The Police are not trained to launch attacks on enemy locations, where the enemy fires back. It is not a Bersih rally. They do not have Mortars, Artillery, Infantry Fighting Vehicles or Special Forces skilled in Reconnaissance, Air Force and Navy. One of the principles of attack is, “the momentum of the attack must be maintained”. There will be more casualties as they did not observe this principle. I doubt the Police have any inkling of that. I guess more Policeman have to die before the sheep calls in the Military.
The Military knows that. It should be their job, as it is an external threat, they are equipped and trained for this. I am sure any soldier worth his salt is raring to go. This should be handled by the 5th Brigade Commander without sparing all the niceties. In fact there is a Tank Regiment in Kota Belud, that would make it all the more easier, minimizing the Malaysian casualties and maximizing casualties amongst the Sulu pirates. We can even use the FGA’s located in Labuan. A couple of sorties with them, followed by a mortar and artillery barrage, would be nice. After which the Infantry mounted in Stormers, accompanied by tanks can finish the job. We should use these assets which are there, instead of throwing away the lives of our brave Malaysian men.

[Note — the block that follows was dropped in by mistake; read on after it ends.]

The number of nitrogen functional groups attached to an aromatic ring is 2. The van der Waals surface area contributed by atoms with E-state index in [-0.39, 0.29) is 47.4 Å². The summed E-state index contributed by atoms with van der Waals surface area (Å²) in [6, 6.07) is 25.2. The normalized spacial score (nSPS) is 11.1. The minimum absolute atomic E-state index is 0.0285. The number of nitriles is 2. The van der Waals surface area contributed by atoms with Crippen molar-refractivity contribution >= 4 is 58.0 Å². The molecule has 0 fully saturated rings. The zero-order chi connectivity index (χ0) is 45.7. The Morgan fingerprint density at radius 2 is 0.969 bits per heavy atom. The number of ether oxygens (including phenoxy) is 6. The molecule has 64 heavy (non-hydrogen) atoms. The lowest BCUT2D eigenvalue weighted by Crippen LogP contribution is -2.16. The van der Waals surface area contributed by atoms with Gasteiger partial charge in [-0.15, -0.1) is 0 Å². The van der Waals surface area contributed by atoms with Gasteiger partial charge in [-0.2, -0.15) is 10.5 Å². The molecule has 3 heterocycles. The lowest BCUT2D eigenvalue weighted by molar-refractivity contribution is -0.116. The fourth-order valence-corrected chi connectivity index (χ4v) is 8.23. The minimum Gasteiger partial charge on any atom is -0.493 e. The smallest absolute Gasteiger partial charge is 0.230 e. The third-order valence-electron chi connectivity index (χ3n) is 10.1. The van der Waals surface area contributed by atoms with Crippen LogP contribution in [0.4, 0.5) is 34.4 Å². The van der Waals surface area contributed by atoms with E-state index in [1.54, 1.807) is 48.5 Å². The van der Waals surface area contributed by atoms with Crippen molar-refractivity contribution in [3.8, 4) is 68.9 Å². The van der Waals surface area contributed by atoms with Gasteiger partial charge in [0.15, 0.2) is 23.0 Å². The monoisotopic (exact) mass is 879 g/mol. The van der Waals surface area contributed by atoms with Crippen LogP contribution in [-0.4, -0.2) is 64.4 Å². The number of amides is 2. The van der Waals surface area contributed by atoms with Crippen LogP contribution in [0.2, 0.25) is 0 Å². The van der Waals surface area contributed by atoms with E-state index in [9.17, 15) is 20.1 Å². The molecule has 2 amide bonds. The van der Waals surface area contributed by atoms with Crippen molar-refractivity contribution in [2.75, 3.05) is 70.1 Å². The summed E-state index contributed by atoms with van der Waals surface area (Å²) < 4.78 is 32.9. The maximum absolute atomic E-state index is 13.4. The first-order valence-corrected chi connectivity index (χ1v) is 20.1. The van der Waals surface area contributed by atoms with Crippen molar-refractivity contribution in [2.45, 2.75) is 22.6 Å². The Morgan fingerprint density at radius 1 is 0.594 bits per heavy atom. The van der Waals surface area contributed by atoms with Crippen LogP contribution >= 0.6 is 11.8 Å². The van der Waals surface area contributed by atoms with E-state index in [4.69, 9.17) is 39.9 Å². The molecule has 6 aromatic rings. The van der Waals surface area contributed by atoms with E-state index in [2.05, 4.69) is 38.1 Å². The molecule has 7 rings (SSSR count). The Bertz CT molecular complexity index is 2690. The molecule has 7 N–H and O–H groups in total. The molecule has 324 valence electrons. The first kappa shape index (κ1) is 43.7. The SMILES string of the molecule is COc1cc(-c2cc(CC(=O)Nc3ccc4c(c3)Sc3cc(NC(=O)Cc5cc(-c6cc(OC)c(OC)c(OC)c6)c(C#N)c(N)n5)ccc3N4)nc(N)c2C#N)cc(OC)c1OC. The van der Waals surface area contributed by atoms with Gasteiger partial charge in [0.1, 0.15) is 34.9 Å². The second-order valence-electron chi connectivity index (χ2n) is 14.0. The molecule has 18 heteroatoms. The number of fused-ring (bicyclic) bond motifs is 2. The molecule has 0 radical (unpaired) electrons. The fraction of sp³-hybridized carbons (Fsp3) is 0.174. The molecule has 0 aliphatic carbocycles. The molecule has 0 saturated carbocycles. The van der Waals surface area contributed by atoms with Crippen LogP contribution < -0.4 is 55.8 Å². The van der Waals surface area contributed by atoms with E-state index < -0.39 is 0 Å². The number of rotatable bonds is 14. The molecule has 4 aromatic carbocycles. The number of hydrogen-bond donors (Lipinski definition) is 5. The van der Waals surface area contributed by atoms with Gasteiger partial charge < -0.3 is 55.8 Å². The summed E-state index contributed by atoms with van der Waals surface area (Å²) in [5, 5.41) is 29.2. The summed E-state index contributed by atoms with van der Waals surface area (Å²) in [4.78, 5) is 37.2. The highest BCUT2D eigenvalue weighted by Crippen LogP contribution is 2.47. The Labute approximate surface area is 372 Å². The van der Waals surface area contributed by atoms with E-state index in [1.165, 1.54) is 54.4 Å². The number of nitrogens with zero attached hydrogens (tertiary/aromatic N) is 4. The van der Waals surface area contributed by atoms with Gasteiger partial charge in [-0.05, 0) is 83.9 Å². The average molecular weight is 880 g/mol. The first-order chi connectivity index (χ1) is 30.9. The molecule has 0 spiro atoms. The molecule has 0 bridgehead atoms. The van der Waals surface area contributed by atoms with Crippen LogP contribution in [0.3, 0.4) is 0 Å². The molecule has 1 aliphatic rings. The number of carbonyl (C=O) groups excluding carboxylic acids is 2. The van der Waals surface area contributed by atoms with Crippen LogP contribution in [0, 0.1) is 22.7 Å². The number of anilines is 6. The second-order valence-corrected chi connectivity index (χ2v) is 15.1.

But thankfully all that nonsense that went on for 3-odd weeks (which was way too long to be dealing with a foreign force claiming a stake of the country and asking everyone to buzz off) ended when Najib called in the military and told the intruders that there is only one way out for them – unconditional surrender.
First there was the surgical bombing using laser guided bombs using the F/A 18 jet fighters and BAe 200 Hawks and then pounding of the area with artillery to clear the area for the police and the armed forces to move in and do their mopping and search mission and with that managed to stop further casualties and in the same process managed to kill off up to 52 of the armed intruders and x number of arrested/caught. More battalions were moved up to Sabah and the naval blockade tighten to prevent more intrusion from taking place. And more recently Najib also issued orders the set up of special security areas to maintain high military presence – it makes a lot of sense, we do not want another wave of intrusion taking place soon after we had finished with the clean up of the current intrusion.
The fact that we are getting more of the intruders dead or caught whilst at the same time suffering no causalities of our own simply points that we are doing the right thing at the moment. But there is still room for improvement and lesson to be learned when it comes to dealing with foreign armed intrusion.